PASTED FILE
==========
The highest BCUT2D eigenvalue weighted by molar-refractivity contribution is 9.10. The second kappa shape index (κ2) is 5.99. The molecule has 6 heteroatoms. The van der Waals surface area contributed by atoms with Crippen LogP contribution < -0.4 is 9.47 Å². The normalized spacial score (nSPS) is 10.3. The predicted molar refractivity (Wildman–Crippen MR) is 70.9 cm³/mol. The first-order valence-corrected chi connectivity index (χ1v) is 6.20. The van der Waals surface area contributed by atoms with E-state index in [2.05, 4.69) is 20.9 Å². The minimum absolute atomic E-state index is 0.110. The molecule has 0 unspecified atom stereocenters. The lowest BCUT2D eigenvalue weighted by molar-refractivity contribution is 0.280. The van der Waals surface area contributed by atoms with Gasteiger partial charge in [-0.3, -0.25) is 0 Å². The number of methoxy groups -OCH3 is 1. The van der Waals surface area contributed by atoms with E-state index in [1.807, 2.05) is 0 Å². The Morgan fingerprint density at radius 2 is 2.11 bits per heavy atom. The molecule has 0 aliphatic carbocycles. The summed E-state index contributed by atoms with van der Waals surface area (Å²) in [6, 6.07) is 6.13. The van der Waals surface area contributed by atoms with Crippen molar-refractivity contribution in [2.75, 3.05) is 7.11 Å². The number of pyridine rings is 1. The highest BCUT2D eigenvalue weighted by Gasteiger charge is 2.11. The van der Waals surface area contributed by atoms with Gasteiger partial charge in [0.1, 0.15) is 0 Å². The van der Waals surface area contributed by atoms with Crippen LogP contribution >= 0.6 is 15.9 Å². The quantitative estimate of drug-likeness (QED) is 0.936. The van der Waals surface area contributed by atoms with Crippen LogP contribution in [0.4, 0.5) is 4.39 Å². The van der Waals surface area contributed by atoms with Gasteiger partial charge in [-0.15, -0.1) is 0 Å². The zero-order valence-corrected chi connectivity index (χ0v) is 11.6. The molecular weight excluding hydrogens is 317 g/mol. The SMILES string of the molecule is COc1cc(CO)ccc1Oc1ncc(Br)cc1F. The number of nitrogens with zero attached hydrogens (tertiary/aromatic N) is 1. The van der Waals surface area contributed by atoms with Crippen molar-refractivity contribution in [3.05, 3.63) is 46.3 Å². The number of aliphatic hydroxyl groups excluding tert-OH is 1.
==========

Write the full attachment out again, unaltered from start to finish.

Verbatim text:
The highest BCUT2D eigenvalue weighted by molar-refractivity contribution is 9.10. The second kappa shape index (κ2) is 5.99. The molecule has 6 heteroatoms. The van der Waals surface area contributed by atoms with Crippen LogP contribution < -0.4 is 9.47 Å². The normalized spacial score (nSPS) is 10.3. The predicted molar refractivity (Wildman–Crippen MR) is 70.9 cm³/mol. The first-order valence-corrected chi connectivity index (χ1v) is 6.20. The van der Waals surface area contributed by atoms with E-state index in [2.05, 4.69) is 20.9 Å². The minimum absolute atomic E-state index is 0.110. The molecule has 0 unspecified atom stereocenters. The lowest BCUT2D eigenvalue weighted by molar-refractivity contribution is 0.280. The van der Waals surface area contributed by atoms with Gasteiger partial charge in [-0.3, -0.25) is 0 Å². The number of methoxy groups -OCH3 is 1. The van der Waals surface area contributed by atoms with E-state index in [1.807, 2.05) is 0 Å². The Morgan fingerprint density at radius 2 is 2.11 bits per heavy atom. The molecule has 0 aliphatic carbocycles. The summed E-state index contributed by atoms with van der Waals surface area (Å²) in [6, 6.07) is 6.13. The van der Waals surface area contributed by atoms with Crippen molar-refractivity contribution in [2.75, 3.05) is 7.11 Å². The number of pyridine rings is 1. The highest BCUT2D eigenvalue weighted by Gasteiger charge is 2.11. The van der Waals surface area contributed by atoms with Gasteiger partial charge in [0.1, 0.15) is 0 Å². The van der Waals surface area contributed by atoms with Crippen LogP contribution >= 0.6 is 15.9 Å². The quantitative estimate of drug-likeness (QED) is 0.936. The van der Waals surface area contributed by atoms with Crippen LogP contribution in [0.4, 0.5) is 4.39 Å². The van der Waals surface area contributed by atoms with Gasteiger partial charge in [-0.15, -0.1) is 0 Å². The zero-order valence-corrected chi connectivity index (χ0v) is 11.6. The molecular weight excluding hydrogens is 317 g/mol. The SMILES string of the molecule is COc1cc(CO)ccc1Oc1ncc(Br)cc1F. The number of nitrogens with zero attached hydrogens (tertiary/aromatic N) is 1. The van der Waals surface area contributed by atoms with Crippen molar-refractivity contribution in [3.05, 3.63) is 46.3 Å². The number of aliphatic hydroxyl groups excluding tert-OH is 1.